Getting Away With It

Jonathan Pokluda | 10.08.12

Does the thought of consequences scare you?

On the day of my wedding, I prayed and gave thanks that I had escaped the consequences of my sins. Or at least, I thought I had escaped: I had no STD, no unwanted children, no prison term, and no physical or mental handicap that I had inflicted on myself. I had a growing bank account, a great career, and got to marry the woman of my dreams. I was getting off easy!

But shortly after that special day, I read something that stopped me in my tracks. It scared me. I mean really scared me. This was the kind of fear that could cause a grown man to cry. When is the last time that you cried because you were scared? Now that's fear!

A Scary Story

It was a story of a man who struggled with a sin that he did not acknowledge. The type of sin we've all done. He would rationalize it, and feel that he had it “contained”—not that he had stopped doing it, but that he had it contained within certain limits that he thought were acceptable. He always thought the consequence of his sin was the guilt he felt afterwards.

Then, on his way to a conference, he took some vacation time to drive up the New England coast. It was his favorite place in the world, and a drive he had made many times. “Nothing affects me like the long drive up the rocky coastline of Maine,” he wrote. “It is an invigorating, almost religious experience.” It brought him far more joy than his pet sin ever did.

But on this most recent trip, he was shocked to discover that was no longer the case:

I followed my usual practice of staying in homey inns with big fireplaces, and of eating by the waterfront and watching the sailboats bob in the shimmering sea, of taking long solitary walks on the rocky promontories where huge waves crashed with thunder, of closing my eyes and letting salt spray splash across my face, of stopping at roadside stands for fresh lobster and crab. There was a difference this time: I felt no pleasure. None. My emotional reaction was the same as if I had been at home, yawning, reading the newspaper.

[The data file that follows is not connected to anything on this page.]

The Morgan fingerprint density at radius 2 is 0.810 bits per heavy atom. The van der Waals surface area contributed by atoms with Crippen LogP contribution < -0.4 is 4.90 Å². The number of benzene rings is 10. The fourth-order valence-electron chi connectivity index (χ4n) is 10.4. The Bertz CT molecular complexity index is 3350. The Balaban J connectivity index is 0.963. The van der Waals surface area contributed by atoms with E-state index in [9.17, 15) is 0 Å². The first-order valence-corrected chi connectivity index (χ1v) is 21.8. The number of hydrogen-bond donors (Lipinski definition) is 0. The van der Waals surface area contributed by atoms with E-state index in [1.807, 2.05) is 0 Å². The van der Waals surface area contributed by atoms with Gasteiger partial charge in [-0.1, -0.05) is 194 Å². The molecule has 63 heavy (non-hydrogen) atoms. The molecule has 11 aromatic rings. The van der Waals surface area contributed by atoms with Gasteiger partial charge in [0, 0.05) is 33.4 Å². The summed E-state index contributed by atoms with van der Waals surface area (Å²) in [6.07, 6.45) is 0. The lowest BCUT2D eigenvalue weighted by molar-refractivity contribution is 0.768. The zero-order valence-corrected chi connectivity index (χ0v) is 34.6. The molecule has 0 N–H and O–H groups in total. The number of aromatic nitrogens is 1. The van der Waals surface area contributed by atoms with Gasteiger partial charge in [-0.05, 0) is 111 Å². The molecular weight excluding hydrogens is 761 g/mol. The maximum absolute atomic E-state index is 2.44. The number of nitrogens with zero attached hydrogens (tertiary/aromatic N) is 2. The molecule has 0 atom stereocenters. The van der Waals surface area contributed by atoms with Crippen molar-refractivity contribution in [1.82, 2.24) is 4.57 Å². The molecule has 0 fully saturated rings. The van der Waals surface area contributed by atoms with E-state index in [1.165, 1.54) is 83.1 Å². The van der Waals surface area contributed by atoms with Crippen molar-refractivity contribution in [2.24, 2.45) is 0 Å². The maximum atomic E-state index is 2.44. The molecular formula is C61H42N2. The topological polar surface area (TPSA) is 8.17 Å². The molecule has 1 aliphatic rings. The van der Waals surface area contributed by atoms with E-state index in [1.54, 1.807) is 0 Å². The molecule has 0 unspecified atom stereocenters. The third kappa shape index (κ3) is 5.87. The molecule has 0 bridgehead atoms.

Truth and Consequences

Sin truly does rob us of life, fooling us into thinking we are living life to the “fullest.” Sin, any sin, turns family into an obligation, turns our relationships into burdensome commitments, and turns friendships into strategic conversations and empty laughter. Sin turns your career into work, turns memories into blurry visions, and turns the beautiful into the ordinary.

Go read Romans 1:18-31. Notice that the consequence for sin appears to be…more sin. “Therefore God gave them over in the sinful desires of the hearts…” “Because of this, God gave them over to shameful lusts…” “Furthermore…he gave them over to a depraved mind, to do what ought not to be done.” If sin were really just this “guilty pleasure,” then this downward spiral into more and more sin might actually be considered fun. Instead, it is punishment, characterized by futile thinking, darkened hearts, and death. It is the opposite of a full life.

When you think that you truly have escaped the consequences, look at your life deeply. Think about what used to bring you so much joy and now just seems boring. Don’t be fooled into thinking it is experience that changed that. Sin leaves you cold and won’t allow you to realize it until you’re too comfortable being cold to change.

So why do I write something like this? Most of us won't do something unless it affects us for the better, and won't stop doing something unless we know it is going to hurt us. We can be kind of self-centered that way. So let’s make the choice a bit more clear. That repeated sin that you enjoy? It is stealing your joy in life. That guilty pleasure that you manage to get away with? You are not getting away with anything. Avoiding the consequences? You are living the consequences.

Hey, I am here to say there is hope. Jesus came to set you free from sin and death. And you can ultimately get away with it, in that you can freely have eternal life despite whatever you have done. But there are still consequences in the here and now, and we can't have the full life He desires for us when we are living with the sin He died for.

My prayer for you is that you would find Him more satisfying than that sin you keep returning to. There is a more abundant life found in the freedom Jesus offers. If you don’t believe me, let’s talk.

JP

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